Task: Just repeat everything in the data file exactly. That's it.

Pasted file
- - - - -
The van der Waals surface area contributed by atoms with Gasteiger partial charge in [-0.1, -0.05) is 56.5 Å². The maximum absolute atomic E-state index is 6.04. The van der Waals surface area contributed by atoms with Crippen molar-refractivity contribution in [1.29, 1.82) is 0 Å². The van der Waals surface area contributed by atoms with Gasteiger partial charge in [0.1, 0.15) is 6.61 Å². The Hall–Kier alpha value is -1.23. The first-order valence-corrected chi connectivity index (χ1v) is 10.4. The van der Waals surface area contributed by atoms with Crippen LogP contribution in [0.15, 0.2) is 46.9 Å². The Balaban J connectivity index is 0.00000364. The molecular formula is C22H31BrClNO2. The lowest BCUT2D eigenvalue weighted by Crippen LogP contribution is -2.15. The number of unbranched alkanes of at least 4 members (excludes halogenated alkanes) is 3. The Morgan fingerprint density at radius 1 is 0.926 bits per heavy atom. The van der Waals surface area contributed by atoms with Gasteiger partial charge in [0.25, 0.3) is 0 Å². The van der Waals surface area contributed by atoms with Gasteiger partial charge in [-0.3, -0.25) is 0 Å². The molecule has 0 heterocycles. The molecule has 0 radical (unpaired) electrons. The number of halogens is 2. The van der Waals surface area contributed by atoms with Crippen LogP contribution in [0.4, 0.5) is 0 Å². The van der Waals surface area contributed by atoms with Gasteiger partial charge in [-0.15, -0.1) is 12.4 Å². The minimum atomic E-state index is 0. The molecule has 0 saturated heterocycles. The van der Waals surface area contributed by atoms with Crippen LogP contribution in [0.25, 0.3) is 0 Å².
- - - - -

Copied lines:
The van der Waals surface area contributed by atoms with Gasteiger partial charge in [-0.1, -0.05) is 56.5 Å². The maximum absolute atomic E-state index is 6.04. The van der Waals surface area contributed by atoms with Crippen molar-refractivity contribution in [1.29, 1.82) is 0 Å². The van der Waals surface area contributed by atoms with Gasteiger partial charge in [0.1, 0.15) is 6.61 Å². The Hall–Kier alpha value is -1.23. The first-order valence-corrected chi connectivity index (χ1v) is 10.4. The van der Waals surface area contributed by atoms with Crippen LogP contribution in [0.15, 0.2) is 46.9 Å². The Balaban J connectivity index is 0.00000364. The molecular formula is C22H31BrClNO2. The lowest BCUT2D eigenvalue weighted by Crippen LogP contribution is -2.15. The number of unbranched alkanes of at least 4 members (excludes halogenated alkanes) is 3. The Morgan fingerprint density at radius 1 is 0.926 bits per heavy atom. The van der Waals surface area contributed by atoms with Gasteiger partial charge in [0.25, 0.3) is 0 Å². The van der Waals surface area contributed by atoms with Gasteiger partial charge in [-0.3, -0.25) is 0 Å². The molecule has 0 heterocycles. The molecule has 0 radical (unpaired) electrons. The number of halogens is 2. The van der Waals surface area contributed by atoms with Crippen LogP contribution in [0.4, 0.5) is 0 Å². The van der Waals surface area contributed by atoms with Gasteiger partial charge in [-0.15, -0.1) is 12.4 Å². The minimum atomic E-state index is 0. The molecule has 0 saturated heterocycles. The van der Waals surface area contributed by atoms with Crippen LogP contribution in [0.25, 0.3) is 0 Å².